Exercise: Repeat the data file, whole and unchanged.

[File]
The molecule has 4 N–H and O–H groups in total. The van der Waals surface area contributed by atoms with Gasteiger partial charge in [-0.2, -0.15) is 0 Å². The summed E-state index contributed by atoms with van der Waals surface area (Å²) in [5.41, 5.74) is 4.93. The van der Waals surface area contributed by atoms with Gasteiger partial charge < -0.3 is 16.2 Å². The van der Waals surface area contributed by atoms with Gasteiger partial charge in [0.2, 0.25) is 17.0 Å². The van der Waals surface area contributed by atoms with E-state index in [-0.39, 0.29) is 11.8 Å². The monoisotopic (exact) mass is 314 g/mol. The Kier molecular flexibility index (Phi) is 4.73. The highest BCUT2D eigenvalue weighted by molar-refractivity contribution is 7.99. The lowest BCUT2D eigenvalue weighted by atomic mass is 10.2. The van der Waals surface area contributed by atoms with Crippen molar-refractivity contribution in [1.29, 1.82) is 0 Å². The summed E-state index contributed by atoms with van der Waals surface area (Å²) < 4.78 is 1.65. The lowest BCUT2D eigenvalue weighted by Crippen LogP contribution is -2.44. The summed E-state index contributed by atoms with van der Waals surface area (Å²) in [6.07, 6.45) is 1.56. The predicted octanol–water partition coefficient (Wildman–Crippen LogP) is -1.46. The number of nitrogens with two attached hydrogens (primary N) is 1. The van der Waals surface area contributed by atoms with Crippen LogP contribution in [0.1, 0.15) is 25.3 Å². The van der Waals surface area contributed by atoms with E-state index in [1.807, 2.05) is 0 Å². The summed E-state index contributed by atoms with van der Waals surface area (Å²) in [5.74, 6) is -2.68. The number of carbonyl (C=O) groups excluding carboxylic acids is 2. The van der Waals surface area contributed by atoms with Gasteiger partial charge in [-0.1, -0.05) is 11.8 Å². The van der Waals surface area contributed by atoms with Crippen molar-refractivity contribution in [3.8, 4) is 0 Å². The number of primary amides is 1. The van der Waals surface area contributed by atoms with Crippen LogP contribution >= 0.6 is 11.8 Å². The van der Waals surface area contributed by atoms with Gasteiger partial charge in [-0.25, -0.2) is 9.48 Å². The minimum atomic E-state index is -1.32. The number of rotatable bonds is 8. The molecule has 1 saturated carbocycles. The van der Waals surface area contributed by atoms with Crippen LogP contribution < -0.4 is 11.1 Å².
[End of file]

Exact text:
The molecule has 4 N–H and O–H groups in total. The van der Waals surface area contributed by atoms with Gasteiger partial charge in [-0.2, -0.15) is 0 Å². The summed E-state index contributed by atoms with van der Waals surface area (Å²) in [5.41, 5.74) is 4.93. The van der Waals surface area contributed by atoms with Gasteiger partial charge < -0.3 is 16.2 Å². The van der Waals surface area contributed by atoms with Gasteiger partial charge in [0.2, 0.25) is 17.0 Å². The van der Waals surface area contributed by atoms with E-state index in [-0.39, 0.29) is 11.8 Å². The monoisotopic (exact) mass is 314 g/mol. The Kier molecular flexibility index (Phi) is 4.73. The highest BCUT2D eigenvalue weighted by molar-refractivity contribution is 7.99. The lowest BCUT2D eigenvalue weighted by atomic mass is 10.2. The van der Waals surface area contributed by atoms with Crippen molar-refractivity contribution in [1.29, 1.82) is 0 Å². The summed E-state index contributed by atoms with van der Waals surface area (Å²) < 4.78 is 1.65. The lowest BCUT2D eigenvalue weighted by Crippen LogP contribution is -2.44. The summed E-state index contributed by atoms with van der Waals surface area (Å²) in [6.07, 6.45) is 1.56. The predicted octanol–water partition coefficient (Wildman–Crippen LogP) is -1.46. The number of nitrogens with two attached hydrogens (primary N) is 1. The van der Waals surface area contributed by atoms with Crippen LogP contribution in [0.1, 0.15) is 25.3 Å². The van der Waals surface area contributed by atoms with E-state index in [1.807, 2.05) is 0 Å². The summed E-state index contributed by atoms with van der Waals surface area (Å²) in [5.74, 6) is -2.68. The number of carbonyl (C=O) groups excluding carboxylic acids is 2. The van der Waals surface area contributed by atoms with Gasteiger partial charge in [-0.1, -0.05) is 11.8 Å². The van der Waals surface area contributed by atoms with Crippen molar-refractivity contribution in [3.8, 4) is 0 Å². The number of primary amides is 1. The van der Waals surface area contributed by atoms with Crippen LogP contribution >= 0.6 is 11.8 Å². The van der Waals surface area contributed by atoms with Gasteiger partial charge in [-0.25, -0.2) is 9.48 Å². The minimum atomic E-state index is -1.32. The number of rotatable bonds is 8. The molecule has 1 saturated carbocycles. The van der Waals surface area contributed by atoms with Crippen LogP contribution < -0.4 is 11.1 Å².